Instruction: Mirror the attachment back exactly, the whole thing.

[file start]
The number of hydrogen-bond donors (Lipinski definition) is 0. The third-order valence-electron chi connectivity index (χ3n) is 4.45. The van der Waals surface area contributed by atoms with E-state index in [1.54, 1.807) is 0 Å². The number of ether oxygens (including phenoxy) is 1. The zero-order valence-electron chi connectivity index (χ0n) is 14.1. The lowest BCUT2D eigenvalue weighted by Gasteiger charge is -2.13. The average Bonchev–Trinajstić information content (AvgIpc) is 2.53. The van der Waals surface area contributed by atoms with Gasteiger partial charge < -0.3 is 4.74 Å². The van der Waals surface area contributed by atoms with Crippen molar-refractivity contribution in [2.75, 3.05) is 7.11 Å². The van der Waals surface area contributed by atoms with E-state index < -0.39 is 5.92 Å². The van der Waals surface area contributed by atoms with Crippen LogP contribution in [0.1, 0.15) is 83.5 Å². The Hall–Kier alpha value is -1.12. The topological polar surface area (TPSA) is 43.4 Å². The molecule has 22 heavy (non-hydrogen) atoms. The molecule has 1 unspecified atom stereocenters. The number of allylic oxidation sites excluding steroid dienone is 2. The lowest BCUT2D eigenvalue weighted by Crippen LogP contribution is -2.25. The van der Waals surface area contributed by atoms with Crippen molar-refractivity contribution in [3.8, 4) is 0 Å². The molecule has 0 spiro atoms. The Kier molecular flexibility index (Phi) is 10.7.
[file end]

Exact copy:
The number of hydrogen-bond donors (Lipinski definition) is 0. The third-order valence-electron chi connectivity index (χ3n) is 4.45. The van der Waals surface area contributed by atoms with E-state index in [1.54, 1.807) is 0 Å². The number of ether oxygens (including phenoxy) is 1. The zero-order valence-electron chi connectivity index (χ0n) is 14.1. The lowest BCUT2D eigenvalue weighted by Gasteiger charge is -2.13. The average Bonchev–Trinajstić information content (AvgIpc) is 2.53. The van der Waals surface area contributed by atoms with Gasteiger partial charge < -0.3 is 4.74 Å². The van der Waals surface area contributed by atoms with Crippen molar-refractivity contribution in [2.75, 3.05) is 7.11 Å². The van der Waals surface area contributed by atoms with E-state index < -0.39 is 5.92 Å². The van der Waals surface area contributed by atoms with Crippen LogP contribution in [0.1, 0.15) is 83.5 Å². The Hall–Kier alpha value is -1.12. The topological polar surface area (TPSA) is 43.4 Å². The molecule has 22 heavy (non-hydrogen) atoms. The molecule has 1 unspecified atom stereocenters. The number of allylic oxidation sites excluding steroid dienone is 2. The lowest BCUT2D eigenvalue weighted by Crippen LogP contribution is -2.25. The van der Waals surface area contributed by atoms with Crippen molar-refractivity contribution in [3.8, 4) is 0 Å². The molecule has 0 spiro atoms. The Kier molecular flexibility index (Phi) is 10.7.